In the southern Taliban stronghold, ‘considerable advances’ had been made in securing Kandahar City and its environs, said International Security Assistance Force spokesman Brigadier General Carsten Jacobson:
The success has been so great that insurgents have largely lost control of the area and now rely on IEDs [improvised explosive devices] as their primary method of attack,” he said.
And in the east, forces had he said:
…significantly disrupted the Haqqani Network through Operations SHAMSHIR and KNIFE EDGE, where coalition forces captured or eliminated over 500 insurgent leaders and fighters last fall.
The Haqqani Network has been blamed for a series of high-profile attacks in Kabul, including one on the US Embassy in September last year.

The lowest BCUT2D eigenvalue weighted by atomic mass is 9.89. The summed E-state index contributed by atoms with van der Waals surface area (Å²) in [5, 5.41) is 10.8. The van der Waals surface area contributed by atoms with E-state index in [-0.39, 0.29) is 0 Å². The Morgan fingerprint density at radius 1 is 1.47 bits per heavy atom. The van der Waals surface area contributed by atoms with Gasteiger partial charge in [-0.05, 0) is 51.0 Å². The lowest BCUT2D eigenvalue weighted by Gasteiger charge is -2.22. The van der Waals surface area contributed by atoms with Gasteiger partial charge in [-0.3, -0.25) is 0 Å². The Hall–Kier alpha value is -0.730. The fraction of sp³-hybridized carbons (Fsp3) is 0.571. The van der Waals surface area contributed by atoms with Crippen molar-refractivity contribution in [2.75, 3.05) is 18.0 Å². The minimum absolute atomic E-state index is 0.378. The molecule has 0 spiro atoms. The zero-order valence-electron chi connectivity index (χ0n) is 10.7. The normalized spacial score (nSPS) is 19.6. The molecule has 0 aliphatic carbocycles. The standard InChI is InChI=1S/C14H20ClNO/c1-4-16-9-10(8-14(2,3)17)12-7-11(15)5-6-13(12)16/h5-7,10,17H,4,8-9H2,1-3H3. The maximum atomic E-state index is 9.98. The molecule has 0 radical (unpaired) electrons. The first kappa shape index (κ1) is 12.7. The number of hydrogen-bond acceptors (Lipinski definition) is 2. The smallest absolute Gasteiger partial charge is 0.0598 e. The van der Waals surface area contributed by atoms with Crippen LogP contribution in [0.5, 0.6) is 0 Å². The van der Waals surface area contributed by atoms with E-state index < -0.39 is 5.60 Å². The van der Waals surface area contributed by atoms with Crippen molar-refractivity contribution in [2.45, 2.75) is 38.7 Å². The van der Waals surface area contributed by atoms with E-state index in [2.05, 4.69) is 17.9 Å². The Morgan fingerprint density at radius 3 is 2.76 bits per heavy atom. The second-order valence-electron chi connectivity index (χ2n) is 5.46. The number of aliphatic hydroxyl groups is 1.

The network is based in the Afghan-Pakistan border region, which Brigadier General Jacobson said would remain a key focus for operations.
Kabul itself had, he said:
…become a thriving commercial capital, able to absorb and respond to spectacular attempts to disrupt security with resolute response to insurgent attacks, leaving the insurgents largely in a state of failure.
Brigadier General Jacobson said Afghan forces were clearly in control of the city, as part of a phased transition ahead of a pull-out of NATO combat troops in 2014.
His remarks came in stark contrast to perceptions that security has worsened in the Afghan capital over the last 12 months, with a series of spectacular attacks on Western targets, such as the US Embassy siege.
The Afghan Army was now almost 180,000-strong, the Afghan Police has nearly 144,000 men and women in uniform, and by spring of this year security responsibility for more than 50 per cent of Afghanistan will be under Afghan control, he said.